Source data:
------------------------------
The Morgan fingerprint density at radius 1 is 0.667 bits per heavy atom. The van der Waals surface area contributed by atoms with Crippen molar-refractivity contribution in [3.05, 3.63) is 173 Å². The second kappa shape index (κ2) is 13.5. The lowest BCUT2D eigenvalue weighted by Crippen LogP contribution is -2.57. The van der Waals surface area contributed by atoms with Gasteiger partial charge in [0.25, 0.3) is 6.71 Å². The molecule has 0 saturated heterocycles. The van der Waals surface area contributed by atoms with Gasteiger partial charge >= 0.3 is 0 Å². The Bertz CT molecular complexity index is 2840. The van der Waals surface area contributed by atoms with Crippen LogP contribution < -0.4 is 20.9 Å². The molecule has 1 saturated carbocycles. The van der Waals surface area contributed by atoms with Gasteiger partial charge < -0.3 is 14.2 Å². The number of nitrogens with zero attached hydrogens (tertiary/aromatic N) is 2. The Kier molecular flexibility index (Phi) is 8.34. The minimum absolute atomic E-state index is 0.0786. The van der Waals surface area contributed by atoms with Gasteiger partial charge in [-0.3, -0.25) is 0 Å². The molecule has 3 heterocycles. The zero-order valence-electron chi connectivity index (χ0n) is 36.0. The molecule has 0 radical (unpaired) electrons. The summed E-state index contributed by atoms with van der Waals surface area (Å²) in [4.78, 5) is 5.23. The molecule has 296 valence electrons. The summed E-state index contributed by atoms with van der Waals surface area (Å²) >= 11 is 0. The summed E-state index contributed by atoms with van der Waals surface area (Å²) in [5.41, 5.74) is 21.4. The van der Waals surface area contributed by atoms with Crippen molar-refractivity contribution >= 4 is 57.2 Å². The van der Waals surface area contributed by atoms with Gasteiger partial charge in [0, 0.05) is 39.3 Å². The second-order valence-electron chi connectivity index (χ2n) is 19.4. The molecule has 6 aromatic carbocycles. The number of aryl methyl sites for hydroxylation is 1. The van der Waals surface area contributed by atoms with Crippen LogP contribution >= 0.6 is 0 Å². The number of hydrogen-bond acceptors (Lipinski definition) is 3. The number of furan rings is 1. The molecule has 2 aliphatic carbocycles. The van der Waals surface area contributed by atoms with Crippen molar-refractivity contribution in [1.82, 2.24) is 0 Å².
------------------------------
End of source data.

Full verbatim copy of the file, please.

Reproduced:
The Morgan fingerprint density at radius 1 is 0.667 bits per heavy atom. The van der Waals surface area contributed by atoms with Crippen molar-refractivity contribution in [3.05, 3.63) is 173 Å². The second kappa shape index (κ2) is 13.5. The lowest BCUT2D eigenvalue weighted by Crippen LogP contribution is -2.57. The van der Waals surface area contributed by atoms with Gasteiger partial charge in [0.25, 0.3) is 6.71 Å². The molecule has 0 saturated heterocycles. The van der Waals surface area contributed by atoms with Gasteiger partial charge >= 0.3 is 0 Å². The Bertz CT molecular complexity index is 2840. The van der Waals surface area contributed by atoms with Crippen LogP contribution < -0.4 is 20.9 Å². The molecule has 1 saturated carbocycles. The van der Waals surface area contributed by atoms with Gasteiger partial charge < -0.3 is 14.2 Å². The number of nitrogens with zero attached hydrogens (tertiary/aromatic N) is 2. The Kier molecular flexibility index (Phi) is 8.34. The minimum absolute atomic E-state index is 0.0786. The van der Waals surface area contributed by atoms with Gasteiger partial charge in [-0.3, -0.25) is 0 Å². The molecule has 3 heterocycles. The zero-order valence-electron chi connectivity index (χ0n) is 36.0. The molecule has 0 radical (unpaired) electrons. The summed E-state index contributed by atoms with van der Waals surface area (Å²) in [4.78, 5) is 5.23. The molecule has 296 valence electrons. The summed E-state index contributed by atoms with van der Waals surface area (Å²) >= 11 is 0. The summed E-state index contributed by atoms with van der Waals surface area (Å²) in [5.41, 5.74) is 21.4. The van der Waals surface area contributed by atoms with Crippen molar-refractivity contribution >= 4 is 57.2 Å². The van der Waals surface area contributed by atoms with Gasteiger partial charge in [0, 0.05) is 39.3 Å². The second-order valence-electron chi connectivity index (χ2n) is 19.4. The molecule has 6 aromatic carbocycles. The number of aryl methyl sites for hydroxylation is 1. The van der Waals surface area contributed by atoms with Crippen LogP contribution >= 0.6 is 0 Å². The number of hydrogen-bond acceptors (Lipinski definition) is 3. The number of furan rings is 1. The molecule has 2 aliphatic carbocycles. The van der Waals surface area contributed by atoms with Crippen molar-refractivity contribution in [1.82, 2.24) is 0 Å².